What Can I Do With This Major?
PLANT SCIENCES

LANDSCAPE DESIGN AND CONSTRUCTION

Residential Design
Landscape Construction
Landscape Maintenance
Specialty Installation (Irrigation systems, ponds, rockscapes, lighting)
Sales and Contracting

EMPLOYERS
Landscape design companies
Garden centers
Parks, amusement parks, and zoos
Golf courses
Sport fields
Cemeteries
Large hotels and resorts
Industrial sites
Colleges and universities
Local/city governments
State highway departments
Self-employment

STRATEGIES
Get practical experience in the field through internships or summer and part-time jobs. Be prepared to work seasonally or move to a climate where more year-round opportunities are available. Develop skills in speaking, writing, and photography. Obtain a business or agricultural economics minor if interested in management or self-employment. Earn a landscape architect degree and obtain professional certification as a landscape architect for better positions, advancement opportunities, more responsibility, and higher pay. Participate in the annual American Landscape Contractor's Association competition.

TURF GRASS SCIENCE AND MANAGEMENT

Golf Course Management
Sport Turf Management
Sod Production
Residential Lawn Installation and Management
Irrigation Systems
Research

EMPLOYERS
Golf courses
Lawn care companies
Colleges and universities
Sport and athletic fields
Local/city governments
Parks and amusement parks
Sod production firms
Pest management companies
Landscape companies
Irrigation firms

STRATEGIES
Get practical experience with golf courses and other turf businesses through internships or summer and part-time jobs. Participate in relevant student organizations and professional associations, e.g. the Turf Club or Hort. Club. Develop effective communication skills. Obtain a business or agricultural economics minor if interested in management or self-employment. Be prepared to work seasonally or move to a climate where more year-round opportunities are available.

PUBLIC HORTICULTURE

Adult and Youth Education
Urban Horticulture
Plant Collections
Urban Forestry
Horticulture Therapy
Communications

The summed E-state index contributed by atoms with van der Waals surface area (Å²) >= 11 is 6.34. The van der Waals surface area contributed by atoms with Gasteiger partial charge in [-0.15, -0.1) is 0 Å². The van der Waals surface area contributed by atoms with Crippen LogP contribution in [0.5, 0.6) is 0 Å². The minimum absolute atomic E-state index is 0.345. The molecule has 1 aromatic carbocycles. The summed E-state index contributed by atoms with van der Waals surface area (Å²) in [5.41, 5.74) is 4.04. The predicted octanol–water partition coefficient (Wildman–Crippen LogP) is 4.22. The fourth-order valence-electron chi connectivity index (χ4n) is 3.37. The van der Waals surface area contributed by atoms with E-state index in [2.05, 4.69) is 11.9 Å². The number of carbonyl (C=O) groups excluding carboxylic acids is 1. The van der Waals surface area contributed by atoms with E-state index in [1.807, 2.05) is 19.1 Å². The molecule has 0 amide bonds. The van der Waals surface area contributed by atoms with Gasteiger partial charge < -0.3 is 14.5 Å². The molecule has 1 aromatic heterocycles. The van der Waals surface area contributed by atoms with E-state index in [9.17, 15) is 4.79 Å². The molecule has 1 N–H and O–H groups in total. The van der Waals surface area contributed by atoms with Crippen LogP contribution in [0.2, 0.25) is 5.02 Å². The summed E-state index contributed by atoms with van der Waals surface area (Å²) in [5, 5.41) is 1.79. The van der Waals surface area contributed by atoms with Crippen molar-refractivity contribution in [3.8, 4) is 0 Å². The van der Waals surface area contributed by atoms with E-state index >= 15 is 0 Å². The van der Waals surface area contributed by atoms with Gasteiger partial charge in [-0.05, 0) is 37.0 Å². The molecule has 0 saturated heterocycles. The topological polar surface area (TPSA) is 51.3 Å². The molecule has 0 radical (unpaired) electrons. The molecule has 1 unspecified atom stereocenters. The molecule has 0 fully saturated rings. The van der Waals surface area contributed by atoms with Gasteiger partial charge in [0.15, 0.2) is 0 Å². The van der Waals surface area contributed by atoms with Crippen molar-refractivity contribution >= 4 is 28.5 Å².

Management

EMPLOYERS
Public and botanic gardens
Arboreta and conservatories
Radio and television stations
Magazines, newspapers and internet sites
Zoos and aquariums
Cities and parks
State highway departments
Universities
Cemeteries
Theme parks
Extension Service
Hospitals and therapy centers
Nursing homes and senior centers

STRATEGIES
Develop excellent writing and speaking skills. Join student organizations and seek leadership roles. Learn to work well with all types of people. Gain practical experience in the field through internships and summer and part-time jobs. Earn Registered Horticultural Therapist licensure for plant therapy or become a Certified Horticulturist. Obtain teacher certification for public school positions.

PLANT SCIENCES, HORTICULTURE, AND BIOTECHNOLOGY

Greenhouse and Nursery Management
Vegetable and Fruit Production
Plant Biotechnology
Plant Breeding and Genetics
Agronomy

EMPLOYERS
Nurseries, greenhouses, florists, and other wholesale and retail companies
Extension Service
Biotechnology companies
Agribusinesses
Plant propagation and production businesses
Harvesting and fertilization manufacturers
Consulting firms
Government agencies: local, state, federal, and international
High schools, colleges, and universities

STRATEGIES
Gain practical experience in the field through internships and summer and part-time jobs. Assist a professor with a research project. Join horticultural or agronomy clubs or other student professional associations to network and cultivate related academic interests. Become a Certified Horticulturist. A master's or doctoral degree may be necessary for advancement. Some federal and private agency work, consulting positions, and especially research positions require a graduate degree. Maintain a strong grade point average to be competitive for graduate school admission.


GENERAL INFORMATION

For entry-level positions in most areas of landscape design, horticulture, turf, agronomy and biotechnology, a bachelor's degree is sufficient. A graduate degree may be necessary for advancement in some fields such as research and consulting.

Depending upon which specialty you choose, supplement curriculum with important supporting courses: business, journalism, planning, geology, entomology, soils, biology. Take communications courses and develop computer skills.

Majoring in two subject areas or pursuing a minor can increase marketability. For example, study in landscape design and business, or public horticulture and journalism, can lead to greater opportunities.

Prepared by the Career Planning staff of Career Services at The University of Tennessee, Knoxville. (2006) UTK is an EEO/AA/Title VI/Title IX/Section 504/ADA/ADEA Employer

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